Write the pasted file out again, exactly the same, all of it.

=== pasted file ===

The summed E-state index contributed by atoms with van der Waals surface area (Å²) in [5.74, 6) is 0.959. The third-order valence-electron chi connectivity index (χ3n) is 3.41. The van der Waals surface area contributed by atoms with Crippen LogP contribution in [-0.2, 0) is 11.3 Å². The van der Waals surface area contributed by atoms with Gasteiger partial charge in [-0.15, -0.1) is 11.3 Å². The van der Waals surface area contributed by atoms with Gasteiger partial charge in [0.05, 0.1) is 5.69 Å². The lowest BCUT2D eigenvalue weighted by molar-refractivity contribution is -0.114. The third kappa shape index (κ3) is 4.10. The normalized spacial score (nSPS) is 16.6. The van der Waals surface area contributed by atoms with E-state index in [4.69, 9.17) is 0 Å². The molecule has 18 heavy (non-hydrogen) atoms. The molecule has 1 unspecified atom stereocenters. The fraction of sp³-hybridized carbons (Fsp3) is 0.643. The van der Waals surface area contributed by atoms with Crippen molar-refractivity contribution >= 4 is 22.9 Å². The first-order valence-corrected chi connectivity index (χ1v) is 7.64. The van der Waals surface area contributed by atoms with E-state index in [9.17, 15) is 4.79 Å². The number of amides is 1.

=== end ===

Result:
The summed E-state index contributed by atoms with van der Waals surface area (Å²) in [5.74, 6) is 0.959. The third-order valence-electron chi connectivity index (χ3n) is 3.41. The van der Waals surface area contributed by atoms with Crippen LogP contribution in [-0.2, 0) is 11.3 Å². The van der Waals surface area contributed by atoms with Gasteiger partial charge in [-0.15, -0.1) is 11.3 Å². The van der Waals surface area contributed by atoms with Gasteiger partial charge in [0.05, 0.1) is 5.69 Å². The lowest BCUT2D eigenvalue weighted by molar-refractivity contribution is -0.114. The third kappa shape index (κ3) is 4.10. The normalized spacial score (nSPS) is 16.6. The van der Waals surface area contributed by atoms with E-state index in [4.69, 9.17) is 0 Å². The molecule has 18 heavy (non-hydrogen) atoms. The molecule has 1 unspecified atom stereocenters. The fraction of sp³-hybridized carbons (Fsp3) is 0.643. The van der Waals surface area contributed by atoms with Crippen molar-refractivity contribution >= 4 is 22.9 Å². The first-order valence-corrected chi connectivity index (χ1v) is 7.64. The van der Waals surface area contributed by atoms with E-state index in [9.17, 15) is 4.79 Å². The number of amides is 1.